Interesting but too much for me- got about one quarter of the way into the book and lost interest, despite a promising start. This would require either a passion for the topic or a great deal of time to read and digest
Mar 21, 2012 Maddy rated it really liked it
This took me a long time to get through (about 6 months) because it's so dense, so I probably forgot the beginning by the end, but it's a great, informative read. Sometimes Visser seems like she could benefit from some editing, but you'll always learn approximately three million interesting facts.
Jun 28, 2014 Sharon rated it it was amazing  ·  review of another edition
Ms Visser always finds much to say about simple things. She encourages you to look at the gift of thanks in a new way
Just picked it up at the library. Could be interesting...

Update:: didn't grab me once I started, then I had to return it.
Jessie B.
An interesting look at giving and receiving , from a primitive urge, the variations of meaning and the philosophical and even spiritual dimensions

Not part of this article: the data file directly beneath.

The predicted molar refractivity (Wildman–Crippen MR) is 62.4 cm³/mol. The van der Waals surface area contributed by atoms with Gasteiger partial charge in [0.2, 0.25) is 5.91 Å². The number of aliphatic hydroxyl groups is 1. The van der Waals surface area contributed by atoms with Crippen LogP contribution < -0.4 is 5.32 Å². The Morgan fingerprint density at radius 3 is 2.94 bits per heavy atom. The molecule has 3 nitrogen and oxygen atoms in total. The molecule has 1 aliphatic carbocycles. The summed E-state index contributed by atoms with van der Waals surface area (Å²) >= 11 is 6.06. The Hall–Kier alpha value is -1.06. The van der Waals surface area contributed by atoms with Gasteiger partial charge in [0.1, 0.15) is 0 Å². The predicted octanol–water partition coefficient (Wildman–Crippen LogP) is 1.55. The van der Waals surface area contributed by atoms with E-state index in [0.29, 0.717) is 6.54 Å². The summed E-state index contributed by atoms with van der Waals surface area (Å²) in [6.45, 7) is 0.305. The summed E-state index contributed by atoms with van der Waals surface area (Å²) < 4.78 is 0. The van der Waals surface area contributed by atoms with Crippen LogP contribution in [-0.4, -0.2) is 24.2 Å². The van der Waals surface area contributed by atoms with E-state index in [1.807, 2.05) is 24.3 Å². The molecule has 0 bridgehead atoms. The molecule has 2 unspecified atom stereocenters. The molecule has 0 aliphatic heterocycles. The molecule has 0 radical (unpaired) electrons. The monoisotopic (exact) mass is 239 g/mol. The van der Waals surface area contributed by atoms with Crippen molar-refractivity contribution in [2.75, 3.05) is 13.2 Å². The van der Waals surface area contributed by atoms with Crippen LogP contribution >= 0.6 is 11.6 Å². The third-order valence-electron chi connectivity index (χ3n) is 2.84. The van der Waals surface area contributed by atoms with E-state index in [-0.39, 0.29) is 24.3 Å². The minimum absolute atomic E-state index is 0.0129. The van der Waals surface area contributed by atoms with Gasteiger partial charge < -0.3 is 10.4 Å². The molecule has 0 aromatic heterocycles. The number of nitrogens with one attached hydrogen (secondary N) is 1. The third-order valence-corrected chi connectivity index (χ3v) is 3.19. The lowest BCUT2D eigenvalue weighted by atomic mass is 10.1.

Mary Margaret
Mary Margaret rated it really liked it
Nov 17, 2014
Jennifer Lahotski
Jennifer Lahotski rated it liked it
Jan 23, 2012
Dec 03, 2013 Jenny rated it liked it
Shelves: not-finished
Too much info. I couldn't finish it. Almost too thorough. Seems wordy and redundant.
Aaron Cummings
Aaron Cummings rated it it was amazing
Mar 06, 2012
Louanne Enns
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May 04, 2013
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Apr 06, 2012
Linda rated it it was ok
Jun 08, 2014
Gourav Singh
Gourav Singh rated it it was amazing
Jun 16, 2016
Helene rated it it was ok
Jan 11, 2012
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Aug 23, 2010
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Sep 23, 2014
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May 27, 2010
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Margaret Visser writes on the history, anthropology, and mythology of
everyday life. Her most recent book is The Gift of Thanks, published by HarperCollins. Her previous books, Much Depends on Dinner, The Rituals of Dinner, The Way We Are, and The Geometry of Love, have all been best sellers and have won major international awards, including the Glenfiddich Award for Foodbook of the Year in Britain
More about Margaret Visser...